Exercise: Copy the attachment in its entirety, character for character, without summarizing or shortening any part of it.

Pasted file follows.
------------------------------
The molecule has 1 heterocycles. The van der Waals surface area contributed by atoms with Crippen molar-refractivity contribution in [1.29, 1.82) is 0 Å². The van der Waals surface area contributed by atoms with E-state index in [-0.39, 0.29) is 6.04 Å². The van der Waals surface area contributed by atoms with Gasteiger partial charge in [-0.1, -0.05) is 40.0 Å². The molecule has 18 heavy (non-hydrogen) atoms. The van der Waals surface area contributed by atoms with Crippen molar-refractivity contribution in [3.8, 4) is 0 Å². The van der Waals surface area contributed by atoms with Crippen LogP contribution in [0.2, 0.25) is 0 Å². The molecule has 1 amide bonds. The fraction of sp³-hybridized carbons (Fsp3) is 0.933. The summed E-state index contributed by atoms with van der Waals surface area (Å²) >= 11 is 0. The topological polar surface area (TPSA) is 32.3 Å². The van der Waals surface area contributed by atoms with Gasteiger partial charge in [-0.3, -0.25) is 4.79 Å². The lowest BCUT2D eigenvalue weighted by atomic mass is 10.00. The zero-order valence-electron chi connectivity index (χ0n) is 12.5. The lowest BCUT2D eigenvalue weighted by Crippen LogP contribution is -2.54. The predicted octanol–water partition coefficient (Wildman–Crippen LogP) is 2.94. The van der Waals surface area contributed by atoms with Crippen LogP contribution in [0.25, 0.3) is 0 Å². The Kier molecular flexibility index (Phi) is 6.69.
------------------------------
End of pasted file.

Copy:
The molecule has 1 heterocycles. The van der Waals surface area contributed by atoms with Crippen molar-refractivity contribution in [1.29, 1.82) is 0 Å². The van der Waals surface area contributed by atoms with E-state index in [-0.39, 0.29) is 6.04 Å². The van der Waals surface area contributed by atoms with Gasteiger partial charge in [-0.1, -0.05) is 40.0 Å². The molecule has 18 heavy (non-hydrogen) atoms. The van der Waals surface area contributed by atoms with Crippen molar-refractivity contribution in [3.8, 4) is 0 Å². The van der Waals surface area contributed by atoms with Crippen LogP contribution in [0.2, 0.25) is 0 Å². The molecule has 1 amide bonds. The fraction of sp³-hybridized carbons (Fsp3) is 0.933. The summed E-state index contributed by atoms with van der Waals surface area (Å²) >= 11 is 0. The topological polar surface area (TPSA) is 32.3 Å². The van der Waals surface area contributed by atoms with Gasteiger partial charge in [-0.3, -0.25) is 4.79 Å². The lowest BCUT2D eigenvalue weighted by atomic mass is 10.00. The zero-order valence-electron chi connectivity index (χ0n) is 12.5. The lowest BCUT2D eigenvalue weighted by Crippen LogP contribution is -2.54. The predicted octanol–water partition coefficient (Wildman–Crippen LogP) is 2.94. The van der Waals surface area contributed by atoms with Crippen LogP contribution in [0.25, 0.3) is 0 Å². The Kier molecular flexibility index (Phi) is 6.69.